June 13, 2014
Boy Or Bot? Russian Robot Passes The Turing Test
In 1950, British mathematician, computer scientist, and philosopher Alan Turing wrote a paper entitled “Computing Machinery and Intelligence” in which he postulated whether or not computers would ever be able to think. However, since “thinking” is actually a surprisingly ambiguous term, his eventual line of inquiry led to a similar, yet much more specific question: Can a computer fool a human into think that it is also a human? While there are several variations on the test, the basic parameters remain the same: the computer must fool 30% of human interrogators after a series of five-minute chats. No computer has ever been able to pass the test — until now.
Meet Eugene Goostman, a 13-year-old boy for whom English is a second language. He is actually a computer, a Russian chatterbox program — but only 67% of the judges were able to determine this truth. With a final score of 33%, “Goostman” just barely managed to scrape past the threshold, generating an incredible amount of attention … and controversy.
There are those who believe that this particular incident shouldn’t count, as the chatbox was specifically programmed to imitate a young boy struggling with language, baking a brilliantly devious explanation for awkward syntax and grammar goof-ups right into the core of the computer. One of the ways in which a judge might spot a potential chatbox is a contrast between whom the program claims to be, and how they speak. Many times, these programs attempt to mimic people of high intelligence, or at least those with a solid grasp on language. By purposefully muddying the linguistic waters, Goostman effectively veiled himself against an entire angle of detection, though one that trained judges would have likely seen through.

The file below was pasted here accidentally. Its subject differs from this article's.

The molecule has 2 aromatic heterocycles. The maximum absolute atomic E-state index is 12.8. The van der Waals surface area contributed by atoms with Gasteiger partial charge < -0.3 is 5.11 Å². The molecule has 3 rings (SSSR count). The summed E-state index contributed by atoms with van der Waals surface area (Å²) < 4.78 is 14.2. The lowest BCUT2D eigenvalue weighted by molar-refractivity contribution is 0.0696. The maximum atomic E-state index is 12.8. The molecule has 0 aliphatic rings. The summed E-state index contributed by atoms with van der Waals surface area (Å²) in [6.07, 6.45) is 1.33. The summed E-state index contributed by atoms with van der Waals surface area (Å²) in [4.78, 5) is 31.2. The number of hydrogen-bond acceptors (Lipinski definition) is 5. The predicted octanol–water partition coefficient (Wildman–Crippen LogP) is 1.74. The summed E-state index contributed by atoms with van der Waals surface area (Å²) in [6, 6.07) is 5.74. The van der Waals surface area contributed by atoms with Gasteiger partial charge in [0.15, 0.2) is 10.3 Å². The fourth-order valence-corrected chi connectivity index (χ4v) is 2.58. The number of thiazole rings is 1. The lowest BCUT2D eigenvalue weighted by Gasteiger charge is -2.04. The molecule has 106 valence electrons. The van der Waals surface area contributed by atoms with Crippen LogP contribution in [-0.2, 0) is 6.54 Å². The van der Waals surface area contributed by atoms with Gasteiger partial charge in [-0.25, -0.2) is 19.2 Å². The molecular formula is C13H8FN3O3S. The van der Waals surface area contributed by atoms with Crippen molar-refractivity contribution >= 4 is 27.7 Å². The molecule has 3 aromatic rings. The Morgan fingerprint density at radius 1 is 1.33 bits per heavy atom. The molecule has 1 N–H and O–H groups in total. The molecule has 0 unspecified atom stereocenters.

This brings up the second part of the controversy. Though the judges were all intelligent men and women, they were not specifically trained to recognize the telltale signs of a chatterbox program. While some think this detracts from the computer’s victory, others point out if a computer program were to be launched for cybercrime, telemarketing, or some other such purpose, those are exactly the kinds of people with whom it would interact — people who are largely intelligent, but not necessarily trained to identify or even expect this sort of digital trickery.
Despite initial jokes about Skynet and HAL 9000, the ramifications of this program are far less dire than some would have you believe. Goostman’s programming, while tricky and deceitful, is still a far cry from an artificial intelligence. However, even though the win was through some tricky subterfuge and technicalities, it still merits some concern in regards to potential cyber criminals. If such programs can be written to fool the average Internet user, the potential for ‘automated cybercrime’ cannot be ignored. While Goostman itself isn’t likely complex enough to pull off any sort of digital heist, the fact that this barrier was crossed at all signifies an interesting step forward in computation. The threshold has been passed. Whether you see it as blatant cheating or clever thinking, that much is certain.
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